Tag Archives: runs in good condition

Character Spotlight: Avery Bachhaussen


One of the classic rules of writing is that if you want your character to have extraordinary adventures outside of the ordinary you give him a) freedom, b) drive or c) money. Linus running for Union President, like he did in Runs in Good Condition happened totally organically, since I actually hate politics and never thought I’d write about an election. But as soon as I knew that he HAD to run there was a polite knock at my brain and there was Avery again saying, “Um, excuse me? Can I be of any service to you?”

 Avery Bachhaussen


Avery first made his appearance at the very end of Must Love Dragons. He was just a Ranger on Linus’ side who helps him out a bit. I had no idea that he was actually going to continue on into The Linus Saga as a character. He’s just one of those ideas that took on a life of their own.

When he started out in my brain he was just an extra that was a carbon copy of Crispin Bonham-Carter’s version of Mr. Bingley in the 1992 production of Pride and Prejudice. But even if he looks identical to that in my head, he’s taken on a character of his own in the process of writing him and turned out far more interesting than I had intended.

Avery is a privileged only son of Old Money, on par with hotel magnates and electronic company CEOs. He’s your classic nice guy. He always wants to help, he’s passionate about causes he believes in and never wants to have anyone mad at him.

But like the standard ‘nice guy’ of today he has a lot of flaws. He’s naïve and easily led by other people’s opinions, ready to accept them without consulting the facts or his own feelings. He takes everything at face value and is quick to divide the world into black and white, until he gets another opinion to zealously believe in. So, basically he’s that guy on Facebook that will share every “share if you want to stop/ help/support____” post, and writes “THIS” about articles outlining the latest injustice without actually reading them or checking the sources—the headline’s pretty much said everything, right?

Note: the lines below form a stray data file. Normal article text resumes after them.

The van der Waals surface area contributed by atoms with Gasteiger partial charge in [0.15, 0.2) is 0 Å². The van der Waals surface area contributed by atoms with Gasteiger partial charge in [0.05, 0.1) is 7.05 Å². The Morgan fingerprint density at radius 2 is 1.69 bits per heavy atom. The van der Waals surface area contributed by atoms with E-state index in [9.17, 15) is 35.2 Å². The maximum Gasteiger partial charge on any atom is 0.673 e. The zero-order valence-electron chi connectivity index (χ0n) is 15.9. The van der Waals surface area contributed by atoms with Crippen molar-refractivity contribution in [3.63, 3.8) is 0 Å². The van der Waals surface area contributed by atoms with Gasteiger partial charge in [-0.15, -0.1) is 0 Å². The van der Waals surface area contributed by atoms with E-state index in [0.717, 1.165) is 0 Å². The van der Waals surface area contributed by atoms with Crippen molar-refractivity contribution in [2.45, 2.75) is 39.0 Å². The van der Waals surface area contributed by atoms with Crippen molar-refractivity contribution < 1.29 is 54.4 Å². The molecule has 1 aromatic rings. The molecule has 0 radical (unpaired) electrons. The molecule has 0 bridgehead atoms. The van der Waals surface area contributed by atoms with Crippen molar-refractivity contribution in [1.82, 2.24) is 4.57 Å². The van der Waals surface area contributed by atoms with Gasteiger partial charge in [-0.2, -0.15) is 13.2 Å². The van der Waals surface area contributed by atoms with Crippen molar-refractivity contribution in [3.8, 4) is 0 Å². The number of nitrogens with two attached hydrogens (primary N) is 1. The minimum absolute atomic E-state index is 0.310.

So, Avery is a sweetheart, but he doesn’t have a single original thought in his brain. Unfortunately that’s starting to clash with his new family. He has a young wife and a (pending) child—another decision he made because he followed societal norms. The problem is that no one is telling him how to do this “family” thing or how to feel about it. There’s no one to form his opinions for him and no one to get him worked up into a fervor about it. How is he going to keep things going without passion for his loved one—passion he instead devotes to his work?

I’ll have to find out in a future book, I guess.



*The one time Avery showed the world he was his own man was when he chose to marry someone without money. It was his one act of rebellion against his family, who still constantly criticize his involvement in civil affairs.

*Avery’s very altruistic and donates regularly to causes like, homes for orphans, widows pensions, schools, and apprenticeship fees for boys who might not otherwise be able to afford them.

*He’s also slightly patriarchal, willing to defer to men and let them lead him around by the horns but never thinking that women or children have anything of value to contribute. He himself is unaware of this and would be quite shocked if you told him this.